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Future Apple Watch could get cameras for photography & Face ID

Apple's proposal would be less bulky than the existing third-party Wristcam

Apple has big plans for cameras in future Apple Watches, if they can be fitted without making the watch awkward to wear — and if the cameras can be of high enough quality.

The popularity of the Apple Watch Ultra has shown that people are willing to wear bulkier devices if there is a clear benefit to them. In the case of the Apple Watch Ultra, that benefit includes a greatly extended battery life, for instance.

Future Apple Watches may also become at least a little larger, as Apple is again looking at ways to incorporate a camera. Previously, Apple has had a patent granted to include a camera in the Apple Watch's Digital Crown, but that's got to have very limited use.

Now in a newly-revealed patent application, Apple is proposing that a Watch could fit a camera into a slight protrusion toward the top of its chassis, above the display. "Wearable Electronic Device Having A Digital Camera Assembly," would be similar to the existing Wristcam in where the camera is positioned, but that product is a whole Watch band.

Apple isn't keen on taking up a whole band, or anything that makes the Apple Watch cumbersome.

"While certain electrical components, such as a camera, may perform desirable

functions," says the patent application, "the integration of such components may result in a bulky device which may hinder user performance, may be uncomfortable to wear, or may be unsuited for performing certain functions (e.g., a camera disposed within a wearable electronic device may be awkward to position when capturing optical input)."

Apple is also dismissive of compromises to fit the camera into a Watch band. "Additionally, low-quality components may not meet a user's quality expectations," it says, "(e.g., a low-quality camera may produce low-quality images)."

It's not just that Apple wants you to look nice on photographs. Apple specifically wants a video camera with up to 4K and 60 frames per second, or a still camera up to 12MP.

Either a spacecraft, or an Apple Watch side view with a camera protrusion to the right
Either a spacecraft, or an Apple Watch side view with a camera protrusion to the right

That's because this is for more than photography wildlife, more than for capturing the crowd at Little League. This camera is actually meant for more than any regular photography or video.

"The digital camera assembly may be used for a variety of purposes," continues Apple, "including, as non-limiting examples, facial identification, fingerprint sensing, scanning a Quick Response (QR) code, video conferencing, biometric monitoring (e.g., heart rate monitoring), photography, video or image capture, or any combination thereof."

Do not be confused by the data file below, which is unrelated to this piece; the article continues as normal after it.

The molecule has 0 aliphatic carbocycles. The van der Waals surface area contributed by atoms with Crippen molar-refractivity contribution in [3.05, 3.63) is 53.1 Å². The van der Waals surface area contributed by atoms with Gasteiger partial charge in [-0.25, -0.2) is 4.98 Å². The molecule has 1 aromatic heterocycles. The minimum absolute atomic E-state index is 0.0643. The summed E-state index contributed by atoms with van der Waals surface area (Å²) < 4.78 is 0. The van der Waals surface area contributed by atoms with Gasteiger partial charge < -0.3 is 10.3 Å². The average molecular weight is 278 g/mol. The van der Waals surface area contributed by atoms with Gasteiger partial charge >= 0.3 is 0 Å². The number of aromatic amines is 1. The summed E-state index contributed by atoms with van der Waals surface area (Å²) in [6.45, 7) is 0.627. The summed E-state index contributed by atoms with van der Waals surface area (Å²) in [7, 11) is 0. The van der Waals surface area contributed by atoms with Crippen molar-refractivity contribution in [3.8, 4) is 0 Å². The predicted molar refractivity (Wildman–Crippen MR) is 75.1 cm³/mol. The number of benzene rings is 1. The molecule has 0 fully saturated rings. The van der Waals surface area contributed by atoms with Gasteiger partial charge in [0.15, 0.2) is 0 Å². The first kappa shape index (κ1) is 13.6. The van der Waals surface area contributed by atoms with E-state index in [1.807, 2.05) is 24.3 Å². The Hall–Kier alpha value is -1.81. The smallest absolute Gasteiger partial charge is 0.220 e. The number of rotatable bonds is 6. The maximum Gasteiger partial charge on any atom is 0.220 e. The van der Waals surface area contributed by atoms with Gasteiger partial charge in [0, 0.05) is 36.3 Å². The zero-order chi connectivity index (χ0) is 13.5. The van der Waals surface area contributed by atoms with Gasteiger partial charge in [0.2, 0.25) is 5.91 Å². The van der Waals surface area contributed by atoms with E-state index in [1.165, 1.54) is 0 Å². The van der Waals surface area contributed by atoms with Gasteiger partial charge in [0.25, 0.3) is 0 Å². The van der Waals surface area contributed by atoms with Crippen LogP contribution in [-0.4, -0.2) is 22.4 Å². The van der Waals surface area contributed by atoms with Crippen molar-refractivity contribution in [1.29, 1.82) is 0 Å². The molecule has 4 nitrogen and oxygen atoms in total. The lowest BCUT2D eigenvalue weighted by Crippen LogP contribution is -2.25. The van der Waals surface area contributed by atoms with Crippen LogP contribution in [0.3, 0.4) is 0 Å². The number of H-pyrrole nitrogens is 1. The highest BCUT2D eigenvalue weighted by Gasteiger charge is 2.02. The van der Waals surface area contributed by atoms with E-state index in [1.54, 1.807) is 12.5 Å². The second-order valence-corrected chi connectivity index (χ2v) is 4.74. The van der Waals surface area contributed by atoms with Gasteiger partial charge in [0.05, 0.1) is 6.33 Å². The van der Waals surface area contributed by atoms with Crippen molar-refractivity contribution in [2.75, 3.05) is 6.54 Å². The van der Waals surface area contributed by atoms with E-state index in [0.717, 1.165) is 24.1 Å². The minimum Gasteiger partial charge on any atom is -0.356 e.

So with a camera on your Apple Watch, you could unlock all of your Apple devices through Face ID.

The Watch could also use its camera to "capture movement of a user's body or other objects during certain activities." Using visual inertial odometry (VIO), "the camera can be used to obtain a high degree of motion sensing accuracy, which may be used to monitor, detect, and/or predict a user's motion or gesture based on certain characteristics."

That's a lot to demand of a camera, and Apple is not expecting to be able to fit one under the screen of an Apple Watch. Instead, it will be on what Apple calls a protusion, and much of the patent application is about how to do that without making the Watch distracting to wear.

"[A] digital camera assembly may be integrated into the wearable electronic device in a way so as to minimize an effect of the digital camera assembly on other electronic components and/or a form factor of the wearable electronic device," says Apple.

"For example, in implementations where a digital camera assembly is positioned within an internal cavity (e.g., camera cavity) of a protrusion," it continues, "the digital camera assembly may extend from the housing, over a band slot, and away from a display, a battery, a circuit assembly, or sensors of the wearable electronic device."

"Likewise, the protrusion may be shaped to avoid interfering with geometry of the band slot," says the patent application, "so that a band/strap may still be permitted to couple with the housing of the wearable electronic device."

The patent application is credited to five inventors, including Christopher M. Warner, whose previous work includes muscle-sensing Apple Watch bands.